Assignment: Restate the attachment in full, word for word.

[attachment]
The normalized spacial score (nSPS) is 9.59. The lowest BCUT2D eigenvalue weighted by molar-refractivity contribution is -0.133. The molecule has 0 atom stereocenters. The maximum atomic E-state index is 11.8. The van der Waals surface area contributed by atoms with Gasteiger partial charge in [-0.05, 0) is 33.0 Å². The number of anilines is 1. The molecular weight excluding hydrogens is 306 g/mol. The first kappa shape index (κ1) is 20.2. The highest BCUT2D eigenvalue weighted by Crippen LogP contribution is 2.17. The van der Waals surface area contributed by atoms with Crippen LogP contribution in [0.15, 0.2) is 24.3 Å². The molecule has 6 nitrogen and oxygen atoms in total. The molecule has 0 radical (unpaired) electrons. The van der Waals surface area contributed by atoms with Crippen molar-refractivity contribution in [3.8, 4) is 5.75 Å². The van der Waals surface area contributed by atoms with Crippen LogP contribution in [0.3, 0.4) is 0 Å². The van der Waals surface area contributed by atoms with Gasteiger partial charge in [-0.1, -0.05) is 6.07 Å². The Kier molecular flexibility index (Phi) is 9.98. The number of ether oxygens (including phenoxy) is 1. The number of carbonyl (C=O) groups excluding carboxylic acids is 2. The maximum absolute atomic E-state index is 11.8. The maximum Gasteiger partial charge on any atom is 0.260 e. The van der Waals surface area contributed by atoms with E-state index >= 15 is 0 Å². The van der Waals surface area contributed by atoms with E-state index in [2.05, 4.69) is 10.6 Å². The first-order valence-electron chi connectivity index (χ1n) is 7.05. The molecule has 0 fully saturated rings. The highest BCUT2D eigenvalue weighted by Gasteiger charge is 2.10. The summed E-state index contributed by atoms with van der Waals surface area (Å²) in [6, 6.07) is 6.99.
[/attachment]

The normalized spacial score (nSPS) is 9.59. The lowest BCUT2D eigenvalue weighted by molar-refractivity contribution is -0.133. The molecule has 0 atom stereocenters. The maximum atomic E-state index is 11.8. The van der Waals surface area contributed by atoms with Gasteiger partial charge in [-0.05, 0) is 33.0 Å². The number of anilines is 1. The molecular weight excluding hydrogens is 306 g/mol. The first kappa shape index (κ1) is 20.2. The highest BCUT2D eigenvalue weighted by Crippen LogP contribution is 2.17. The van der Waals surface area contributed by atoms with Crippen LogP contribution in [0.15, 0.2) is 24.3 Å². The molecule has 6 nitrogen and oxygen atoms in total. The molecule has 0 radical (unpaired) electrons. The van der Waals surface area contributed by atoms with Crippen molar-refractivity contribution in [3.8, 4) is 5.75 Å². The van der Waals surface area contributed by atoms with Crippen LogP contribution in [0.3, 0.4) is 0 Å². The van der Waals surface area contributed by atoms with Gasteiger partial charge in [-0.1, -0.05) is 6.07 Å². The Kier molecular flexibility index (Phi) is 9.98. The number of ether oxygens (including phenoxy) is 1. The number of carbonyl (C=O) groups excluding carboxylic acids is 2. The maximum absolute atomic E-state index is 11.8. The maximum Gasteiger partial charge on any atom is 0.260 e. The van der Waals surface area contributed by atoms with E-state index >= 15 is 0 Å². The van der Waals surface area contributed by atoms with E-state index in [2.05, 4.69) is 10.6 Å². The first-order valence-electron chi connectivity index (χ1n) is 7.05. The molecule has 0 fully saturated rings. The highest BCUT2D eigenvalue weighted by Gasteiger charge is 2.10. The summed E-state index contributed by atoms with van der Waals surface area (Å²) in [6, 6.07) is 6.99.